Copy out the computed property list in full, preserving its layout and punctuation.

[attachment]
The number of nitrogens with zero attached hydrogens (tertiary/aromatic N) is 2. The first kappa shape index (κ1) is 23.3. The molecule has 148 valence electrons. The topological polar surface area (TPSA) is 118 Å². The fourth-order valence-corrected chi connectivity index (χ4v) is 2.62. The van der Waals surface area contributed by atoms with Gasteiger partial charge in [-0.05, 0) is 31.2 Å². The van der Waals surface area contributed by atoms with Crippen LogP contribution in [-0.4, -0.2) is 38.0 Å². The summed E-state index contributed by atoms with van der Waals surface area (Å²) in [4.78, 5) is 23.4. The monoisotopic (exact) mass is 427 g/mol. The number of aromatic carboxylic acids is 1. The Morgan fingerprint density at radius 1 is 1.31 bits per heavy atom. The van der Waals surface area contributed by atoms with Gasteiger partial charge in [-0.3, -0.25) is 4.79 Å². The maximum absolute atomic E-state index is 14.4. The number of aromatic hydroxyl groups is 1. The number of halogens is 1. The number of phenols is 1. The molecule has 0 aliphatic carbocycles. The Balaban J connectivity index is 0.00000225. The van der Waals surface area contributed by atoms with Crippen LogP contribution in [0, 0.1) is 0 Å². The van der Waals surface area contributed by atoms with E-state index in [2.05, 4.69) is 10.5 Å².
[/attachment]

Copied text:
The number of nitrogens with zero attached hydrogens (tertiary/aromatic N) is 2. The first kappa shape index (κ1) is 23.3. The molecule has 148 valence electrons. The topological polar surface area (TPSA) is 118 Å². The fourth-order valence-corrected chi connectivity index (χ4v) is 2.62. The van der Waals surface area contributed by atoms with Gasteiger partial charge in [-0.05, 0) is 31.2 Å². The van der Waals surface area contributed by atoms with Crippen LogP contribution in [-0.4, -0.2) is 38.0 Å². The summed E-state index contributed by atoms with van der Waals surface area (Å²) in [4.78, 5) is 23.4. The monoisotopic (exact) mass is 427 g/mol. The number of aromatic carboxylic acids is 1. The Morgan fingerprint density at radius 1 is 1.31 bits per heavy atom. The van der Waals surface area contributed by atoms with Gasteiger partial charge in [-0.3, -0.25) is 4.79 Å². The maximum absolute atomic E-state index is 14.4. The number of aromatic hydroxyl groups is 1. The number of halogens is 1. The number of phenols is 1. The molecule has 0 aliphatic carbocycles. The Balaban J connectivity index is 0.00000225. The van der Waals surface area contributed by atoms with Crippen LogP contribution in [0, 0.1) is 0 Å². The van der Waals surface area contributed by atoms with E-state index in [2.05, 4.69) is 10.5 Å².